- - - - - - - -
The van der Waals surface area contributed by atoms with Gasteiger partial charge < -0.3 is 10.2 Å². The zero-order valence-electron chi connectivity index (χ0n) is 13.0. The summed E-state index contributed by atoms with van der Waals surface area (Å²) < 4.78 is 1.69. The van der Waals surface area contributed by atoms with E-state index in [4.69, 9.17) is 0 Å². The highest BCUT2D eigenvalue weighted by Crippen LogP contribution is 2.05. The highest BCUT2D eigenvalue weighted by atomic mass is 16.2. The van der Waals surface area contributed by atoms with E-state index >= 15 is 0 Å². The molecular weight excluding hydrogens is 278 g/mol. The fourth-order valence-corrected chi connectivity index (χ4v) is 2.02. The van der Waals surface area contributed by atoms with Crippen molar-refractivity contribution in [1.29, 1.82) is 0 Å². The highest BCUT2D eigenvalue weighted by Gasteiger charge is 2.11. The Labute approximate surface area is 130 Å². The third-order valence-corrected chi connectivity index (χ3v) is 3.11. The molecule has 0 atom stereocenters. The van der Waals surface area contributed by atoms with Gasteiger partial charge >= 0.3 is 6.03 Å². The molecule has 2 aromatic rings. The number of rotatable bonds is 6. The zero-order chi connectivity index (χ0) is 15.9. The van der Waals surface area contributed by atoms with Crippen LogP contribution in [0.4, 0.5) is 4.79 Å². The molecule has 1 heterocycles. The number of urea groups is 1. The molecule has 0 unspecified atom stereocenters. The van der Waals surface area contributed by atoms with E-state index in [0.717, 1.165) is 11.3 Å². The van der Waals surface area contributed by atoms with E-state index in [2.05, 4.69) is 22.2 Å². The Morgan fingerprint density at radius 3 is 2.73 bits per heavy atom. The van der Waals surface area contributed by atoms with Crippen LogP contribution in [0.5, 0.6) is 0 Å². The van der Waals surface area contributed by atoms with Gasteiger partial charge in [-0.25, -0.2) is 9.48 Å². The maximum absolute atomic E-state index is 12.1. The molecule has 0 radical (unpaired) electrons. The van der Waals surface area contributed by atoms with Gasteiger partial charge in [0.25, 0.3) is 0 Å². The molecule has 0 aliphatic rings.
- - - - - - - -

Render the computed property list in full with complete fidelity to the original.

The van der Waals surface area contributed by atoms with Gasteiger partial charge < -0.3 is 10.2 Å². The zero-order valence-electron chi connectivity index (χ0n) is 13.0. The summed E-state index contributed by atoms with van der Waals surface area (Å²) < 4.78 is 1.69. The van der Waals surface area contributed by atoms with E-state index in [4.69, 9.17) is 0 Å². The highest BCUT2D eigenvalue weighted by Crippen LogP contribution is 2.05. The highest BCUT2D eigenvalue weighted by atomic mass is 16.2. The van der Waals surface area contributed by atoms with E-state index >= 15 is 0 Å². The molecular weight excluding hydrogens is 278 g/mol. The fourth-order valence-corrected chi connectivity index (χ4v) is 2.02. The van der Waals surface area contributed by atoms with Crippen molar-refractivity contribution in [1.29, 1.82) is 0 Å². The highest BCUT2D eigenvalue weighted by Gasteiger charge is 2.11. The Labute approximate surface area is 130 Å². The third-order valence-corrected chi connectivity index (χ3v) is 3.11. The molecule has 0 atom stereocenters. The van der Waals surface area contributed by atoms with Gasteiger partial charge >= 0.3 is 6.03 Å². The molecule has 2 aromatic rings. The number of rotatable bonds is 6. The zero-order chi connectivity index (χ0) is 15.9. The van der Waals surface area contributed by atoms with Crippen LogP contribution in [0.4, 0.5) is 4.79 Å². The molecule has 1 heterocycles. The number of urea groups is 1. The molecule has 0 unspecified atom stereocenters. The van der Waals surface area contributed by atoms with E-state index in [0.717, 1.165) is 11.3 Å². The van der Waals surface area contributed by atoms with E-state index in [2.05, 4.69) is 22.2 Å². The Morgan fingerprint density at radius 3 is 2.73 bits per heavy atom. The van der Waals surface area contributed by atoms with Crippen LogP contribution in [0.5, 0.6) is 0 Å². The van der Waals surface area contributed by atoms with Gasteiger partial charge in [-0.25, -0.2) is 9.48 Å². The maximum absolute atomic E-state index is 12.1. The molecule has 0 radical (unpaired) electrons. The van der Waals surface area contributed by atoms with Gasteiger partial charge in [0.25, 0.3) is 0 Å². The molecule has 0 aliphatic rings.